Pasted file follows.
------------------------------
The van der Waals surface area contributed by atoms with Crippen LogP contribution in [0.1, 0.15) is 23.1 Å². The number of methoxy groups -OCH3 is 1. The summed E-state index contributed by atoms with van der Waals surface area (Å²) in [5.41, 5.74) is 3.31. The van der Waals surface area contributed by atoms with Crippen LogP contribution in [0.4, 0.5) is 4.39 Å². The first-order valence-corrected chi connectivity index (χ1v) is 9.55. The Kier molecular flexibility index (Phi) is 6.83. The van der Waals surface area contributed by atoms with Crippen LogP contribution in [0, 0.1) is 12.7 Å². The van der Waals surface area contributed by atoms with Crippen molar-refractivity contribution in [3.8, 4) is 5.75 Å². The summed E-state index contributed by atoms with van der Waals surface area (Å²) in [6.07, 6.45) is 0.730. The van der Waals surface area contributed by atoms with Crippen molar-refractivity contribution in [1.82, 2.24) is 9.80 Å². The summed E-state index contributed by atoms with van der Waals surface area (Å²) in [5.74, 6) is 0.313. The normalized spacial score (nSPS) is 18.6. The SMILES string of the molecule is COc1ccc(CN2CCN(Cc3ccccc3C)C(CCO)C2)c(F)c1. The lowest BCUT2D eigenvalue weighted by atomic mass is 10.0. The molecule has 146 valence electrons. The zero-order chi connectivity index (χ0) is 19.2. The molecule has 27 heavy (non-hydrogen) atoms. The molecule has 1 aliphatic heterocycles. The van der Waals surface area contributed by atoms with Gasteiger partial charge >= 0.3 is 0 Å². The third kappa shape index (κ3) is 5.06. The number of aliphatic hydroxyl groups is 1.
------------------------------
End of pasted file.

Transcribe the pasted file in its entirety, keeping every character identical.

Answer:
The van der Waals surface area contributed by atoms with Crippen LogP contribution in [0.1, 0.15) is 23.1 Å². The number of methoxy groups -OCH3 is 1. The summed E-state index contributed by atoms with van der Waals surface area (Å²) in [5.41, 5.74) is 3.31. The van der Waals surface area contributed by atoms with Crippen LogP contribution in [0.4, 0.5) is 4.39 Å². The first-order valence-corrected chi connectivity index (χ1v) is 9.55. The Kier molecular flexibility index (Phi) is 6.83. The van der Waals surface area contributed by atoms with Crippen LogP contribution in [0, 0.1) is 12.7 Å². The van der Waals surface area contributed by atoms with Crippen molar-refractivity contribution in [3.8, 4) is 5.75 Å². The summed E-state index contributed by atoms with van der Waals surface area (Å²) in [6.07, 6.45) is 0.730. The van der Waals surface area contributed by atoms with Crippen molar-refractivity contribution in [1.82, 2.24) is 9.80 Å². The summed E-state index contributed by atoms with van der Waals surface area (Å²) in [5.74, 6) is 0.313. The normalized spacial score (nSPS) is 18.6. The SMILES string of the molecule is COc1ccc(CN2CCN(Cc3ccccc3C)C(CCO)C2)c(F)c1. The lowest BCUT2D eigenvalue weighted by atomic mass is 10.0. The molecule has 146 valence electrons. The zero-order chi connectivity index (χ0) is 19.2. The molecule has 27 heavy (non-hydrogen) atoms. The molecule has 1 aliphatic heterocycles. The van der Waals surface area contributed by atoms with Gasteiger partial charge >= 0.3 is 0 Å². The third kappa shape index (κ3) is 5.06. The number of aliphatic hydroxyl groups is 1.